Live vaccines, including varicella and MMR, should be administered and brought up to date before the initiation of any immunosuppressive therapy; immunosuppressive therapies are defined as “≥ prednisone, 2 mg/kg/day or equivalent, or prednisone 20 mg/day or equivalent, for ≥ 14 days, cyclosporine, tacrolimus, thiopurines, methotrexate, or advanced therapies (biologics and synthetic small molecules)”1; however, no immunosuppressive therapy should be administered either 3 months before or 6 weeks after live virus vaccine administration.1

Tobacco Use

Adolescents with IBD should be encouraged to avoid smoking, and adolescents who are already smokers should be encouraged to enroll in a smoking cessation program because smoking increases flare risk, complications, and disease recurrence, particularly in patients with Crohn disease.1 In light of their current popularity, use of electronic cigarettes should also be discouraged.1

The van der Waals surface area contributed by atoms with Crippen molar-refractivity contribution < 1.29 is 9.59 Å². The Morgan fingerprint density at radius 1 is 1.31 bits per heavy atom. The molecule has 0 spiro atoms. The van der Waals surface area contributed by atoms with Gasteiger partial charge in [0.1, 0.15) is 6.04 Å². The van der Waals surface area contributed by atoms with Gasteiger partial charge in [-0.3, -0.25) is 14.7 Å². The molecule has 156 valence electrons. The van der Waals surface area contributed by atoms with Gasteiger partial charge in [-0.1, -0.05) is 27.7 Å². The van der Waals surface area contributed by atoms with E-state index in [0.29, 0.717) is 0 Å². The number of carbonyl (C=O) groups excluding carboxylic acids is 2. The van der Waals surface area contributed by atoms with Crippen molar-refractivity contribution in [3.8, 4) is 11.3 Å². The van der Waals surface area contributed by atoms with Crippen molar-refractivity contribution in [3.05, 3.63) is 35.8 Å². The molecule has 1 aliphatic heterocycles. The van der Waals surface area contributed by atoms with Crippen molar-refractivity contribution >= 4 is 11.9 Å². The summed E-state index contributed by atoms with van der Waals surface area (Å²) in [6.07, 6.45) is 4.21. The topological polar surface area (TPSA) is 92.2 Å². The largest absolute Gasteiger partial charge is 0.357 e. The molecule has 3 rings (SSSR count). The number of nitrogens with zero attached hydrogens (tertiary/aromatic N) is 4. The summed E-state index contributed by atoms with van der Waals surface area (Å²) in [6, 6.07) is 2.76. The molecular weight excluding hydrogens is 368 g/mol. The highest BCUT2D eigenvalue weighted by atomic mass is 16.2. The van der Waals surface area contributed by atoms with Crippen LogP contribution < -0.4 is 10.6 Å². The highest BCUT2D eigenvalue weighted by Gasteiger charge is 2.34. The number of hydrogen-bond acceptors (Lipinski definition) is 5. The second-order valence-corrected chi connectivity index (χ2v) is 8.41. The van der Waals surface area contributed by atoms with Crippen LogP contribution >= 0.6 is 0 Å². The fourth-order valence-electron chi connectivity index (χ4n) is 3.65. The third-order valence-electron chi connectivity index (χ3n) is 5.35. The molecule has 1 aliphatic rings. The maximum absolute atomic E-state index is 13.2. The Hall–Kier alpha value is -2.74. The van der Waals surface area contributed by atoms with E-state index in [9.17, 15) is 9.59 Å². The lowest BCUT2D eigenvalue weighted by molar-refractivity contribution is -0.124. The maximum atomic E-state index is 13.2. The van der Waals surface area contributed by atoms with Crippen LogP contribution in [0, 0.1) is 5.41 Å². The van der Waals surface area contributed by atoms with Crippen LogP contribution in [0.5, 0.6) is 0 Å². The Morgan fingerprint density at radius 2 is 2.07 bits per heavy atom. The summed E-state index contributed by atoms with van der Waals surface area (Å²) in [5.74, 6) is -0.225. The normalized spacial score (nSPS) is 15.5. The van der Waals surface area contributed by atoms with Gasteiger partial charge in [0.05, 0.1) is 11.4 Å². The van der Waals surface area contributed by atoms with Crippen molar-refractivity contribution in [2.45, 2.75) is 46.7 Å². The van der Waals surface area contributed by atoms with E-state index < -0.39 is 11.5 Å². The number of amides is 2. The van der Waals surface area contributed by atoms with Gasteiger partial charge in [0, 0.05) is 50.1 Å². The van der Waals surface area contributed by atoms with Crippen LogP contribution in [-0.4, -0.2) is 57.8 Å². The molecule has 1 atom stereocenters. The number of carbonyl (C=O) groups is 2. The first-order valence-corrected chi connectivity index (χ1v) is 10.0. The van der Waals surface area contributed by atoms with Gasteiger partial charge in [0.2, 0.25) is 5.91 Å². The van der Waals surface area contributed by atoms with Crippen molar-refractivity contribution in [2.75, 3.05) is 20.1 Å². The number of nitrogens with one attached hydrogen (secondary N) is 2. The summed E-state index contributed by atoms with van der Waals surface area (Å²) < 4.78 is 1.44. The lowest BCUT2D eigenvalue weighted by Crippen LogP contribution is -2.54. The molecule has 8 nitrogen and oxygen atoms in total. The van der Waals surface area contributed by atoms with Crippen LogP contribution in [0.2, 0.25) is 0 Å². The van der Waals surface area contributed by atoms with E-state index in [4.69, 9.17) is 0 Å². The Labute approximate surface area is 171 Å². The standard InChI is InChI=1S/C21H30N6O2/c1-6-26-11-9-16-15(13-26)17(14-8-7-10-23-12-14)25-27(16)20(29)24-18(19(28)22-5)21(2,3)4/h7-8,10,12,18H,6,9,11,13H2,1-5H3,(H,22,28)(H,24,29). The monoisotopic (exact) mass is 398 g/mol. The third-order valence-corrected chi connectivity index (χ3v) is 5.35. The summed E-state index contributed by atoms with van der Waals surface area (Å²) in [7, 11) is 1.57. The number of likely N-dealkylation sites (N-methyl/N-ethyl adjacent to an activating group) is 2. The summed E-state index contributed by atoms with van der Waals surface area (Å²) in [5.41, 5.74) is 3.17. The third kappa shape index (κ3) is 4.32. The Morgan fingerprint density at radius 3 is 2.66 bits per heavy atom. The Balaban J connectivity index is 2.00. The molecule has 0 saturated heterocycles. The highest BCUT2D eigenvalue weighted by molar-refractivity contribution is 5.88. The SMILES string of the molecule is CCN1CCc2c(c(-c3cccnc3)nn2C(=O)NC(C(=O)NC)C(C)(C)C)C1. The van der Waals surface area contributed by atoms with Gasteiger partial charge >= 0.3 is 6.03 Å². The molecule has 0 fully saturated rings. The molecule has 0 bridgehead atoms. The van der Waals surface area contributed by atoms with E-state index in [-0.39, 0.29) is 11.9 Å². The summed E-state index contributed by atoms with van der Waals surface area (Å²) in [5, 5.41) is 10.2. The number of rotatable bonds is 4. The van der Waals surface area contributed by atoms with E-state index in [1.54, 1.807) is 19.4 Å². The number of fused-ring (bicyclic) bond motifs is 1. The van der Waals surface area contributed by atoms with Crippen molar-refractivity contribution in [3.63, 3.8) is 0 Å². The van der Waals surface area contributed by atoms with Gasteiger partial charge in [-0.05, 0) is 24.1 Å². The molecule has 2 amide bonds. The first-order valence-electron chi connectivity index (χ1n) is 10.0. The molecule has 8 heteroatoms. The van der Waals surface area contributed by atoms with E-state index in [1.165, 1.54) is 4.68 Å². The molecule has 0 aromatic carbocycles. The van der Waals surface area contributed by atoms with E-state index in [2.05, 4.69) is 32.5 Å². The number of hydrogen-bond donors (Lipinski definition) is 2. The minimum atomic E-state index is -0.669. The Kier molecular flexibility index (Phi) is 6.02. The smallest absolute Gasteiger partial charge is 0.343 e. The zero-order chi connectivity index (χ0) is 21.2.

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Reproductive Health

Within this patient population, adolescents commonly turn to their gastroenterologists for contraceptive advice and guidance.1

Although oral contraceptive pills have been associated with an increased risk for IBD development, the use of these pills in patients with current IBD has not been associated with an increased risk for flare1; however, Drs Steinberg and Charabaty noted that estrogen-based contraceptives, including hormonal combination oral contraceptive pills, the patch, or the ring may increase the risk for venous thromboembolism (VTE) by 2-fold.1 No increased risk has been noted with progestin-only methods, including the pill, implants, or an intrauterine device (IUD), or with a copper IUD.